Military Review English Edition September-October 2014 - Page 84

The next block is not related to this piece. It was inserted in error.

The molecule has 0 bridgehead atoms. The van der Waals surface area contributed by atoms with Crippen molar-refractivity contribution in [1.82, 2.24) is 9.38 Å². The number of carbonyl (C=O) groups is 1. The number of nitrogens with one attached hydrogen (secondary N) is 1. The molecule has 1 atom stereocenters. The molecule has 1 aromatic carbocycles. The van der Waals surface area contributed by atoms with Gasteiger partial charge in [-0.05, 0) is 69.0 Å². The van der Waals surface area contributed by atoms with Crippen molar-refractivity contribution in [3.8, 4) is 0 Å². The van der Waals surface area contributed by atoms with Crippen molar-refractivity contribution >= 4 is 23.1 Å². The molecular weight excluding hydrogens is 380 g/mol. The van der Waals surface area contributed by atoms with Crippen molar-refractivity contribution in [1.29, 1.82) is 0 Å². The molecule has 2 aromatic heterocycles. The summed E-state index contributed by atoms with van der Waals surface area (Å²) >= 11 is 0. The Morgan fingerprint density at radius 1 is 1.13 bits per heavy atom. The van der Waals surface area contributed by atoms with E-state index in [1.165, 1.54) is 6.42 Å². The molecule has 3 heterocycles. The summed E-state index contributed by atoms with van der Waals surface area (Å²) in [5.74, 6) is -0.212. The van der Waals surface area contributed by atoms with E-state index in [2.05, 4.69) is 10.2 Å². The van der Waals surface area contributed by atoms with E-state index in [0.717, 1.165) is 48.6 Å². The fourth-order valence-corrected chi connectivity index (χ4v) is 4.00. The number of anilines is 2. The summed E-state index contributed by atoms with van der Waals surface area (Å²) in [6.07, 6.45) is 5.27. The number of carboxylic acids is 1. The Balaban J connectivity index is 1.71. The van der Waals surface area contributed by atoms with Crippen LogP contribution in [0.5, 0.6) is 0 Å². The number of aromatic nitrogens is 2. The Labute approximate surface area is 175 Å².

Land Cyber Maritime Space Air Human Domains of Conflict and develop innovative concepts, while also scrambling to ensure they define themselves by one simple word: relevance. To this end, the U.S. Navy and Air Force have developed their future trajectory for policy makers and strategists in relation to Air Sea Battle, positing deep strike and control of the sea commons as the arbiter of future conflict. It is worth noting that these rely primarily on technological measures to achieve. In contrast, the land components of the Department of Defense have begun to collaborate on their conceptual frame of reference for relevance in an era of austere resources, but one looking to sell an old idea in a new package. Their answer is neither a call for a complicated campaign concept, nor another set of expensive weapons or vehicle programs. Instead, the idea is to focus on the humanness of warfare and how, historically, warfare remains fundamentally a human endeavor fought among people, usually of different cultures, with complicated sets of complex idiosyncrasies. One outgrowth of such an approach is that it reveals the need for expanding the intellectual paradigms used to resea